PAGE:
Turkey has a rich agricultural potential with 23,7 million hectares of cultivable agricultural lands. 18,11 million hectares of this land is cultivated and the remainder is unsown. Such vast agricultural capacity of Turkey highlights a capability for producing energy from biomass. Also, changes in the global energy markets uncover new opportunities for bioenergy and renewable energy, which continues to grow as a clean way, driven by the rising demand for energy and declining fossil fuel reserves.



Biomass energy is derived from natural sources, such as plant waste and agricultural waste, which are optimal materials for this type of energy. Also, wood, animal manure and domestic waste can also be used to produce biomass energy. In particular, conversion of domestic waste for this purpose is not harmful to the environment.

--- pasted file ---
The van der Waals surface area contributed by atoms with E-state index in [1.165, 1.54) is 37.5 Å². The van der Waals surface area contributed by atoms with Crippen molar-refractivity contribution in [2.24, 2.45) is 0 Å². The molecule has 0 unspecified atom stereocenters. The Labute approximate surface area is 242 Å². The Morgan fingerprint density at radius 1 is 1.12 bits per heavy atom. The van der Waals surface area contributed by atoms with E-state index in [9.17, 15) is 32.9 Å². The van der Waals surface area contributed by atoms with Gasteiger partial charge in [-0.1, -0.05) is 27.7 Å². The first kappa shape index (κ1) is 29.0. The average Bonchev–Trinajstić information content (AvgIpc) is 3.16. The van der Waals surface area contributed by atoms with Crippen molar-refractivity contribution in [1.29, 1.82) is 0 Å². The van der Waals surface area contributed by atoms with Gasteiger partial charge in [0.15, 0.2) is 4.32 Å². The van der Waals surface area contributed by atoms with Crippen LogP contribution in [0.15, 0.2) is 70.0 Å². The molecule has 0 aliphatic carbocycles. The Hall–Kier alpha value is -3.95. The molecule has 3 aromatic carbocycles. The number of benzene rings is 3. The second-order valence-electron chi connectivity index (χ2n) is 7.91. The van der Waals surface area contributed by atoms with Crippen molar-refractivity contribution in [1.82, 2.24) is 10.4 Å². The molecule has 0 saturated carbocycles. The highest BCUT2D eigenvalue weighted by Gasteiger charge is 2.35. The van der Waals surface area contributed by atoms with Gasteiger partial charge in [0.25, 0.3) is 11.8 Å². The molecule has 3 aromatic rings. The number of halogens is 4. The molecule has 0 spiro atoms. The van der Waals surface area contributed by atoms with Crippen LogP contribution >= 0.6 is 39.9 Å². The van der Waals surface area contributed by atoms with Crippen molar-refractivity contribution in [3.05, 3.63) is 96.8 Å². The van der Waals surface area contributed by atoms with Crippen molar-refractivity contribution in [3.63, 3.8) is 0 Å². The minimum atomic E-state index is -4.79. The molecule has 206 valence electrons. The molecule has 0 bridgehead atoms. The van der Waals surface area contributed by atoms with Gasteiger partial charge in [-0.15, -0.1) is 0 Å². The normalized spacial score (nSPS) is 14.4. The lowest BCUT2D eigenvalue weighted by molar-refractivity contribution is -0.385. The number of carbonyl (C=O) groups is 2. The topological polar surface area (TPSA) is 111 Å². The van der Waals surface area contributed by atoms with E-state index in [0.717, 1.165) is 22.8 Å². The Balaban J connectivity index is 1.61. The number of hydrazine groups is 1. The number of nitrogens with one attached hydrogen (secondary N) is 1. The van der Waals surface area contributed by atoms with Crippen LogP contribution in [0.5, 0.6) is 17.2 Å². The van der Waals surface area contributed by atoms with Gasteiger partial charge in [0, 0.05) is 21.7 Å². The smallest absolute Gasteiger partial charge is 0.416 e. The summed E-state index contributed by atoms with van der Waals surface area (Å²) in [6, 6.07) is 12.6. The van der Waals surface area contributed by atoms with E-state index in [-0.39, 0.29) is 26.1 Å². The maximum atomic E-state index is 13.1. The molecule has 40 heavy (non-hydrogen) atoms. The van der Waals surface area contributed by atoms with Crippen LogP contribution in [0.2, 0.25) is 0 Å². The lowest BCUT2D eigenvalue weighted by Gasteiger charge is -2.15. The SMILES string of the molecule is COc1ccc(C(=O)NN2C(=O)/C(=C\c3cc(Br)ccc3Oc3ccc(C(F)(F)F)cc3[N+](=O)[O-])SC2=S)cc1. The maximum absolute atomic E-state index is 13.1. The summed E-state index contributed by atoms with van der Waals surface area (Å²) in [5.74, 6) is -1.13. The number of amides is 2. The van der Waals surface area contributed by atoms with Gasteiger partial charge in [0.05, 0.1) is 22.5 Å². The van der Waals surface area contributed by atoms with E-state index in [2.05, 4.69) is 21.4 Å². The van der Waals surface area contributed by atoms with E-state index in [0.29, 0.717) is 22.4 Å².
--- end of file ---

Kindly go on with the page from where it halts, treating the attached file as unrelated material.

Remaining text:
Biomass energy production involves combustion of natural waste. There are concerns that the fumes emitted from combustion may render the air unbreathable. Yet, the combustion of these materials does not produce any waste which may be harmful to human health or the environment. The combusted materials are not chemically synthesized substances.


Biomass energy does not pollute farmlands or water. Areas in vicinity of a biomass power plant are perfectly cultivable.  In fact, the waste from agricultural produce can be used as a source for this type of energy, providing a source of income for people living in the area.


According to the World Energy Council (WEC), harvesting and burning gaseous methane from biomass and organic substances decomposing in landfills represents one of the cheapest sources of alternative energy.


Biomass sources are available almost everywhere, both on land and in the sea. Naturally-occurring forests, animal excrements and plant waste have been the main sources of biomass used by the developing countries for years.